As free cash flow provides little insight into the company’s economic performance, economic profit highlights how and when the company creates value. The procedural difference between the DEP model and the EDCF model in the four-step valuation process lies in the first step, where the value of operations for the DEP model is the sum of the beginning-of-year invested capital plus future economic profits discounted at the WACC. The next three steps are the same for both models.
The APV model follows Modigliani & Miller’s (1963) trade-off theory of leverage in which the tax benefit from interest payments is recognized because interests paid on debts are tax deductible. Procedure-wise, the APV model differs from the above two WACC-based DCF models by separating the value of operations into two components: the value of operations as if the firm were all equity-financed and the present value of tax shields. After deriving the value of operations, the last three steps are the same as in the above two models.
In summary, the value of operations consists of the present value of cash flows measured as free cash flows, economic profits, or interest tax shields during the 10-year forecast period and the present value of a perpetuity-based continuing value after the 10-year forecast period. The formulas for the above three DCF models are presented in Table 4. Please refer to Chapter 6 “Frameworks for Valuation” of the textbook of Koller et al. (2015) to get more narrative explanation of the formulas.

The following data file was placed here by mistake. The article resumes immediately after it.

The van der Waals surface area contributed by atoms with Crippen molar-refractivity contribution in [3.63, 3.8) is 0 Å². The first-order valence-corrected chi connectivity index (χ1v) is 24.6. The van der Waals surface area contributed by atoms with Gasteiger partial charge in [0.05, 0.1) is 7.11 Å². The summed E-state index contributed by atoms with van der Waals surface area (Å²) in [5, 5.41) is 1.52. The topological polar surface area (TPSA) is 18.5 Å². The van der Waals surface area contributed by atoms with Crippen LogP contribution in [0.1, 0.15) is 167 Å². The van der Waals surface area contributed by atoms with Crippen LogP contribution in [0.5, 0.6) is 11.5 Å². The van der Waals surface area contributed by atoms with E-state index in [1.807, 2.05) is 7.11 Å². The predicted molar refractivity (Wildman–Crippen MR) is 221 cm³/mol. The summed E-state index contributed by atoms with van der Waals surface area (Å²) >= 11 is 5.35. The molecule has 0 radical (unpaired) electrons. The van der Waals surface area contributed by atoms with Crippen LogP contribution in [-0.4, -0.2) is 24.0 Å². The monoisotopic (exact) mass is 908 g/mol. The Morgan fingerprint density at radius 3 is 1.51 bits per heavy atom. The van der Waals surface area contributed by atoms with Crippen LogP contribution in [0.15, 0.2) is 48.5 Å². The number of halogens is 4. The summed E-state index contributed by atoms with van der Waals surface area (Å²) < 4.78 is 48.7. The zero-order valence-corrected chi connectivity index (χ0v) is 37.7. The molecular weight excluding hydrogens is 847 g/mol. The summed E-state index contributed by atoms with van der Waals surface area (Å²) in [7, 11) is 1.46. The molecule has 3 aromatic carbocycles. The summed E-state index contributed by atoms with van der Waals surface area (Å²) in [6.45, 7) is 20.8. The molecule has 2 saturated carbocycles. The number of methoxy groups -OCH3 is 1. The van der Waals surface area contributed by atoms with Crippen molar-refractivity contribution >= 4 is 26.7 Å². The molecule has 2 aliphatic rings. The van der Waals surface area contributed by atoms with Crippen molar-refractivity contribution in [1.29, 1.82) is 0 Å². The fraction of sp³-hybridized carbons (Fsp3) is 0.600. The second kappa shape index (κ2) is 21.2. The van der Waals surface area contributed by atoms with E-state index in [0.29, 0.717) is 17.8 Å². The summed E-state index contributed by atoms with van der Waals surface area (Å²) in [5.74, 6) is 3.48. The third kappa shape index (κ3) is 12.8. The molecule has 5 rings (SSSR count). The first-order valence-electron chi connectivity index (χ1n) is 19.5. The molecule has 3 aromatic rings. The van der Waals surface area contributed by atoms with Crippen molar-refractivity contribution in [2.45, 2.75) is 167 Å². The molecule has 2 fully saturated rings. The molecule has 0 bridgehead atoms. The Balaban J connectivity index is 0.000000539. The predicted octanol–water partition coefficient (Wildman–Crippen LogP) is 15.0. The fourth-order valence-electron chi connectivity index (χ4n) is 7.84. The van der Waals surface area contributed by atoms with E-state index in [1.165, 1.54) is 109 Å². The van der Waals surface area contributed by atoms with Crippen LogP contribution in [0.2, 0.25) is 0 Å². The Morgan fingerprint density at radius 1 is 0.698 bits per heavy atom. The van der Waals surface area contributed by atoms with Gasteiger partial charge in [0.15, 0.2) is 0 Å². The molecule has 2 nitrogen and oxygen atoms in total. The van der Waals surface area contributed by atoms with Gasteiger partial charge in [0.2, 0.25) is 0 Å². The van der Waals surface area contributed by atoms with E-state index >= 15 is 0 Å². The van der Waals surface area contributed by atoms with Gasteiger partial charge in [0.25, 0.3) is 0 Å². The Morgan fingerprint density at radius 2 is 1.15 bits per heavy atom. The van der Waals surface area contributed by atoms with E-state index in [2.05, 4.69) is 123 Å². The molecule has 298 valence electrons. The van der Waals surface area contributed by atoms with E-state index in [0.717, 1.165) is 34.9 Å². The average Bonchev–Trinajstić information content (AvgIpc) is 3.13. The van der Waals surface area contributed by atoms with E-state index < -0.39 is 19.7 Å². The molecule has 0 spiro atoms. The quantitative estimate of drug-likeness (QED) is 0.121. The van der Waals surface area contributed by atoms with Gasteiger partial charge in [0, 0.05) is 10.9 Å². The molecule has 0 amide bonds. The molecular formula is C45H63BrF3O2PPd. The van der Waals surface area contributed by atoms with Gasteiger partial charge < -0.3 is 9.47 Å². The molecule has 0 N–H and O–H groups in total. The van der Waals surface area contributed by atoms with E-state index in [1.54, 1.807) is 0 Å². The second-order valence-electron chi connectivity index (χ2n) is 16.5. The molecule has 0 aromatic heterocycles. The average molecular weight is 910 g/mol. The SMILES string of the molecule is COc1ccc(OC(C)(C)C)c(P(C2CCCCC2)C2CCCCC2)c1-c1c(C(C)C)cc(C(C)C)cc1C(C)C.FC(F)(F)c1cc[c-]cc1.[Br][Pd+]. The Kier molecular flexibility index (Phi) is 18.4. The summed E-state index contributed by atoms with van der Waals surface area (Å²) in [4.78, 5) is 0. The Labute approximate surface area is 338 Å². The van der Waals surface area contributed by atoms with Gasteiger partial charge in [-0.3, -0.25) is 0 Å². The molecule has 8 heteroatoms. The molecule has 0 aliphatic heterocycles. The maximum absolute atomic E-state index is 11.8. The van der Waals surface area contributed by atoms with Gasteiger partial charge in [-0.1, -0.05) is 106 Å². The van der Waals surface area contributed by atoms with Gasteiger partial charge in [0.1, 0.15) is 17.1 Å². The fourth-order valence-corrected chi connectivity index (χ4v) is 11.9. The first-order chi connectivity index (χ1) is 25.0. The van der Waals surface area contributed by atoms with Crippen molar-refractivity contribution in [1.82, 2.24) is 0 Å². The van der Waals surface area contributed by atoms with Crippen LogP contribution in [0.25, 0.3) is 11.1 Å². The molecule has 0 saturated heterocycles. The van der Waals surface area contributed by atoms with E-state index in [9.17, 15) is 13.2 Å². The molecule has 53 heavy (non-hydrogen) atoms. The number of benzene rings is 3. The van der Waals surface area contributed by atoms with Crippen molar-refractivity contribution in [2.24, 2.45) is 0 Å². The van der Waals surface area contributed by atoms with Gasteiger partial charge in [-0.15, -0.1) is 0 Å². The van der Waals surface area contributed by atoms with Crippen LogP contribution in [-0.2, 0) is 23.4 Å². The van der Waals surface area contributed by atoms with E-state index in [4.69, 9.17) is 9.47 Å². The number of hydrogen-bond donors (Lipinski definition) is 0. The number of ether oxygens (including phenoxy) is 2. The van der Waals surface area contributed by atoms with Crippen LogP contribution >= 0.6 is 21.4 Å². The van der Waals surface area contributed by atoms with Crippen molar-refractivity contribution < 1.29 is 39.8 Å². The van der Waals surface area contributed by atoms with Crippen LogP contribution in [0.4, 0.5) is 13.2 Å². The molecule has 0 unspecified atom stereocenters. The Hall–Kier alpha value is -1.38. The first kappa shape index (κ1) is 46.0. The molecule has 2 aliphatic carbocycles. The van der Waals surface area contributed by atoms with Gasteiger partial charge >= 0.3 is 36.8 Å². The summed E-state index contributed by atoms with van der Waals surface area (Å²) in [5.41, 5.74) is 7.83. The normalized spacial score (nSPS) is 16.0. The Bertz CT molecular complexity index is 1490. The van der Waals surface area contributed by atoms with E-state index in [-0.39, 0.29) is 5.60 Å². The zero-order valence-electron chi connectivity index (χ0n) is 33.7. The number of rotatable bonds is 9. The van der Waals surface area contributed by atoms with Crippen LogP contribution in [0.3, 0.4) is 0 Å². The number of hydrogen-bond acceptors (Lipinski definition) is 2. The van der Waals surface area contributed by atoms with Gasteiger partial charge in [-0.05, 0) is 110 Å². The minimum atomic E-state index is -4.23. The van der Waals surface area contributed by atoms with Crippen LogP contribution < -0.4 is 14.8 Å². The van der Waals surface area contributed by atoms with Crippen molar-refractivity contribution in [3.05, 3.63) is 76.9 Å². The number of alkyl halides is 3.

Table 4

FORMULAS FOR EDCF, DEP, AND APV MODELS*

EDCF Model[footnoteRef:1]: [1:The narrative explanation of the EDCF model is presented in Koller et al. (2015), pp. 105-107.]
where VO = value of operations; FCFt = free cash flow in year t; WACC = weighted average cost of capital; CV10 = continuing value in year 10; NOPLAT10 = net operating profit less adjusted taxes in year 10; g = expected growth rate of NOPLAT in perpetuity; and RONIC = expected rate of return on new invested capital.

DEP Model[footnoteRef:2]:[2:The narrative explanation of the DEP model is presented in Koller et al. (2015), pp. 119-120.]
where EPt = economic profit in year t; ROICt = return on invested capital in year t; WACC = weighted average cost of capital; VO = value of operations; IC0 = Invested capital at time 0; CV10 = continuing value in year 10; NOPLAT10 = net operating profit less adjusted taxes in year 10; g = expected growth rate of NOPLAT in perpetuity; and RONIC = expected rate of return on new invested capital.

APV Model[footnoteRef:3]: [3:The narrative explanation of the APV model is presented in Koller et al. (2015), pp. 121-123.]
= EDCF model’s
where VO = value of operations; FCFt = free cash flow in year t; ITSt = interest tax shields in year t; Ku = the unlevered cost of equity; and CV10 = continuing value in year 10, where the CV10 in the APV model is equal to the CV10 in the EDCF model if the capital structure is assumed to be constant going forward.

* A half-year adjustment as shown in Koller et al. (2015) is not applied to the present value for the above three DCF models because Saske is in retail whose business depends on year-end holidays so its cash flows will be more heavily weighted toward the latter half of the year.